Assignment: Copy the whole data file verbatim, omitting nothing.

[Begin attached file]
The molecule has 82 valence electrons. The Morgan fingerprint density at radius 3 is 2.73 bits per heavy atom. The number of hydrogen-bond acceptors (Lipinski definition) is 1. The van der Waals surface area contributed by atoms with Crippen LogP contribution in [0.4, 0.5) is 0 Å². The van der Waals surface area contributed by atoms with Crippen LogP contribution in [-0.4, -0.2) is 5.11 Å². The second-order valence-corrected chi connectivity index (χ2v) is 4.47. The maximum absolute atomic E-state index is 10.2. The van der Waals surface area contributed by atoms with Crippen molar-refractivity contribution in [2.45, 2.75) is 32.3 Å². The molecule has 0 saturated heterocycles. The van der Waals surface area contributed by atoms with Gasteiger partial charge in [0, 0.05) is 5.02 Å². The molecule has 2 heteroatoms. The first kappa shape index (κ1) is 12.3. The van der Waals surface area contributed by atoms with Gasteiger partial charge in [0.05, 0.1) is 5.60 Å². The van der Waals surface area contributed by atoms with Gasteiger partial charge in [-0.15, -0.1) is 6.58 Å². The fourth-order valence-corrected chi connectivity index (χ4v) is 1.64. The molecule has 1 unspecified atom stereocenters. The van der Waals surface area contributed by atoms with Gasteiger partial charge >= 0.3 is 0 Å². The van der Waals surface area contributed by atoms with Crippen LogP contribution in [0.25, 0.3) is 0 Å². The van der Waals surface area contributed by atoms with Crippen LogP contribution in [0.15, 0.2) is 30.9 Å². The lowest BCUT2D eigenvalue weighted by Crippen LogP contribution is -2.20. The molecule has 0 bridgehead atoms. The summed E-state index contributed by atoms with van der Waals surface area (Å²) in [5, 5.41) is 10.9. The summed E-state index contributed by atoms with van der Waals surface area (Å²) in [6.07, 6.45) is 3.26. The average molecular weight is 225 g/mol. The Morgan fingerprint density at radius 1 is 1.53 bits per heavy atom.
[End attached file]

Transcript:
The molecule has 82 valence electrons. The Morgan fingerprint density at radius 3 is 2.73 bits per heavy atom. The number of hydrogen-bond acceptors (Lipinski definition) is 1. The van der Waals surface area contributed by atoms with Crippen LogP contribution in [0.4, 0.5) is 0 Å². The van der Waals surface area contributed by atoms with Crippen LogP contribution in [-0.4, -0.2) is 5.11 Å². The second-order valence-corrected chi connectivity index (χ2v) is 4.47. The maximum absolute atomic E-state index is 10.2. The van der Waals surface area contributed by atoms with Crippen molar-refractivity contribution in [2.45, 2.75) is 32.3 Å². The molecule has 0 saturated heterocycles. The van der Waals surface area contributed by atoms with Gasteiger partial charge in [0, 0.05) is 5.02 Å². The molecule has 2 heteroatoms. The first kappa shape index (κ1) is 12.3. The van der Waals surface area contributed by atoms with Gasteiger partial charge in [0.05, 0.1) is 5.60 Å². The van der Waals surface area contributed by atoms with Gasteiger partial charge in [-0.15, -0.1) is 6.58 Å². The fourth-order valence-corrected chi connectivity index (χ4v) is 1.64. The molecule has 1 unspecified atom stereocenters. The van der Waals surface area contributed by atoms with Gasteiger partial charge >= 0.3 is 0 Å². The van der Waals surface area contributed by atoms with Crippen LogP contribution in [0.25, 0.3) is 0 Å². The van der Waals surface area contributed by atoms with Crippen LogP contribution in [0.15, 0.2) is 30.9 Å². The lowest BCUT2D eigenvalue weighted by Crippen LogP contribution is -2.20. The molecule has 0 bridgehead atoms. The summed E-state index contributed by atoms with van der Waals surface area (Å²) in [5, 5.41) is 10.9. The summed E-state index contributed by atoms with van der Waals surface area (Å²) in [6.07, 6.45) is 3.26. The average molecular weight is 225 g/mol. The Morgan fingerprint density at radius 1 is 1.53 bits per heavy atom.